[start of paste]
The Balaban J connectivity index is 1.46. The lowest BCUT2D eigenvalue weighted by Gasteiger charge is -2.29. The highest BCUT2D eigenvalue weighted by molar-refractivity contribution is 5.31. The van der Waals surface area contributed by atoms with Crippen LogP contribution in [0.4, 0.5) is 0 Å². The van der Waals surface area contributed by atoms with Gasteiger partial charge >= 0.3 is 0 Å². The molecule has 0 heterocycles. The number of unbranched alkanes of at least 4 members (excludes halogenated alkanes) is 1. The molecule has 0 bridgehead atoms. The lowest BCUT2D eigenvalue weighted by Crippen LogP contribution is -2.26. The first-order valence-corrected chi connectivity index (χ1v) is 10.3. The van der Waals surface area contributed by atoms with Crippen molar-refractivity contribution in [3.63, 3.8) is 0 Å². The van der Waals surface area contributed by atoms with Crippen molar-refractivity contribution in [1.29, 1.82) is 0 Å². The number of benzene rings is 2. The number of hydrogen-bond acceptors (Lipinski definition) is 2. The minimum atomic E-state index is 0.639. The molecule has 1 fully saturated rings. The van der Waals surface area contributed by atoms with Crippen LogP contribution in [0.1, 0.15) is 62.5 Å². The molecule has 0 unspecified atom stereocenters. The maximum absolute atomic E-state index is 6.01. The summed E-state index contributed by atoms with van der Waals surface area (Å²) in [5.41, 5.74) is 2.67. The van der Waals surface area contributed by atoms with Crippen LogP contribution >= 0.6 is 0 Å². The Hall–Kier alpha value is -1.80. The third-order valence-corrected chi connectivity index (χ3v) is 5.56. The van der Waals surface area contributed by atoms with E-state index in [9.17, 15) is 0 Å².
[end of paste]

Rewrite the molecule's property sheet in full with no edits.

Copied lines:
The Balaban J connectivity index is 1.46. The lowest BCUT2D eigenvalue weighted by Gasteiger charge is -2.29. The highest BCUT2D eigenvalue weighted by molar-refractivity contribution is 5.31. The van der Waals surface area contributed by atoms with Crippen LogP contribution in [0.4, 0.5) is 0 Å². The van der Waals surface area contributed by atoms with Gasteiger partial charge >= 0.3 is 0 Å². The molecule has 0 heterocycles. The number of unbranched alkanes of at least 4 members (excludes halogenated alkanes) is 1. The molecule has 0 bridgehead atoms. The lowest BCUT2D eigenvalue weighted by Crippen LogP contribution is -2.26. The first-order valence-corrected chi connectivity index (χ1v) is 10.3. The van der Waals surface area contributed by atoms with Crippen molar-refractivity contribution in [3.63, 3.8) is 0 Å². The van der Waals surface area contributed by atoms with Crippen molar-refractivity contribution in [1.29, 1.82) is 0 Å². The number of benzene rings is 2. The number of hydrogen-bond acceptors (Lipinski definition) is 2. The minimum atomic E-state index is 0.639. The molecule has 1 fully saturated rings. The van der Waals surface area contributed by atoms with Crippen LogP contribution in [0.1, 0.15) is 62.5 Å². The molecule has 0 unspecified atom stereocenters. The maximum absolute atomic E-state index is 6.01. The summed E-state index contributed by atoms with van der Waals surface area (Å²) in [5.41, 5.74) is 2.67. The van der Waals surface area contributed by atoms with Crippen LogP contribution >= 0.6 is 0 Å². The Hall–Kier alpha value is -1.80. The third-order valence-corrected chi connectivity index (χ3v) is 5.56. The van der Waals surface area contributed by atoms with E-state index in [9.17, 15) is 0 Å².